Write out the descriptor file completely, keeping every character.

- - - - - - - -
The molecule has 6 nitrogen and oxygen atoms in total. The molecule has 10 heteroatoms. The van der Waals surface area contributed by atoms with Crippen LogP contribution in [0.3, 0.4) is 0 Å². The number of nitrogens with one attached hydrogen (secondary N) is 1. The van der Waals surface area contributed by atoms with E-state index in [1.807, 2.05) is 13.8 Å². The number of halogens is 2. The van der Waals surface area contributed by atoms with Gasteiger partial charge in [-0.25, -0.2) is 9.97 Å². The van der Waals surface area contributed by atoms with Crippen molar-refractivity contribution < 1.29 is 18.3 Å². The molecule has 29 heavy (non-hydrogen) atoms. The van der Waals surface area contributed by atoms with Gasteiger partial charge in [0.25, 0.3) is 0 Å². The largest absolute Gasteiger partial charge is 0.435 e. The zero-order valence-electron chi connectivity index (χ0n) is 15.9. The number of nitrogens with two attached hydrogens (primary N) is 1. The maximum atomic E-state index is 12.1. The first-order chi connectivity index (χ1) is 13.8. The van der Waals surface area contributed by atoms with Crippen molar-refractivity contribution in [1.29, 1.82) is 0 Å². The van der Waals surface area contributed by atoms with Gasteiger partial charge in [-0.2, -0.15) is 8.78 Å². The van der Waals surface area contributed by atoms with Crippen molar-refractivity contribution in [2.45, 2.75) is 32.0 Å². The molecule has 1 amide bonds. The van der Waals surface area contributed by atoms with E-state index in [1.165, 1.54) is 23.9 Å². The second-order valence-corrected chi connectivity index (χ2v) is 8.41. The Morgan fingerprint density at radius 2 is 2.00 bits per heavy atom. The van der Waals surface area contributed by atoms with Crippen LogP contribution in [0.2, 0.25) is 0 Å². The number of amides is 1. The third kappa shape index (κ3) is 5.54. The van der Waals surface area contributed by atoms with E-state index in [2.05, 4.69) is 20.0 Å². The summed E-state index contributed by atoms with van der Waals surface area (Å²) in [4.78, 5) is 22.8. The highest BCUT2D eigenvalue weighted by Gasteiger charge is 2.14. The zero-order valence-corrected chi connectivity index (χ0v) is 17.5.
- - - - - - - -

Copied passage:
The molecule has 6 nitrogen and oxygen atoms in total. The molecule has 10 heteroatoms. The van der Waals surface area contributed by atoms with Crippen LogP contribution in [0.3, 0.4) is 0 Å². The number of nitrogens with one attached hydrogen (secondary N) is 1. The van der Waals surface area contributed by atoms with E-state index in [1.807, 2.05) is 13.8 Å². The number of halogens is 2. The van der Waals surface area contributed by atoms with Gasteiger partial charge in [-0.25, -0.2) is 9.97 Å². The van der Waals surface area contributed by atoms with Crippen molar-refractivity contribution < 1.29 is 18.3 Å². The molecule has 29 heavy (non-hydrogen) atoms. The van der Waals surface area contributed by atoms with Gasteiger partial charge in [0.25, 0.3) is 0 Å². The largest absolute Gasteiger partial charge is 0.435 e. The zero-order valence-electron chi connectivity index (χ0n) is 15.9. The number of nitrogens with two attached hydrogens (primary N) is 1. The maximum atomic E-state index is 12.1. The first-order chi connectivity index (χ1) is 13.8. The van der Waals surface area contributed by atoms with Crippen molar-refractivity contribution in [1.29, 1.82) is 0 Å². The van der Waals surface area contributed by atoms with Gasteiger partial charge in [-0.2, -0.15) is 8.78 Å². The van der Waals surface area contributed by atoms with Crippen molar-refractivity contribution in [2.45, 2.75) is 32.0 Å². The molecule has 1 amide bonds. The van der Waals surface area contributed by atoms with E-state index in [1.165, 1.54) is 23.9 Å². The second-order valence-corrected chi connectivity index (χ2v) is 8.41. The Morgan fingerprint density at radius 2 is 2.00 bits per heavy atom. The van der Waals surface area contributed by atoms with Crippen LogP contribution in [0.2, 0.25) is 0 Å². The number of amides is 1. The third kappa shape index (κ3) is 5.54. The van der Waals surface area contributed by atoms with E-state index in [2.05, 4.69) is 20.0 Å². The summed E-state index contributed by atoms with van der Waals surface area (Å²) in [4.78, 5) is 22.8. The highest BCUT2D eigenvalue weighted by Gasteiger charge is 2.14. The zero-order valence-corrected chi connectivity index (χ0v) is 17.5.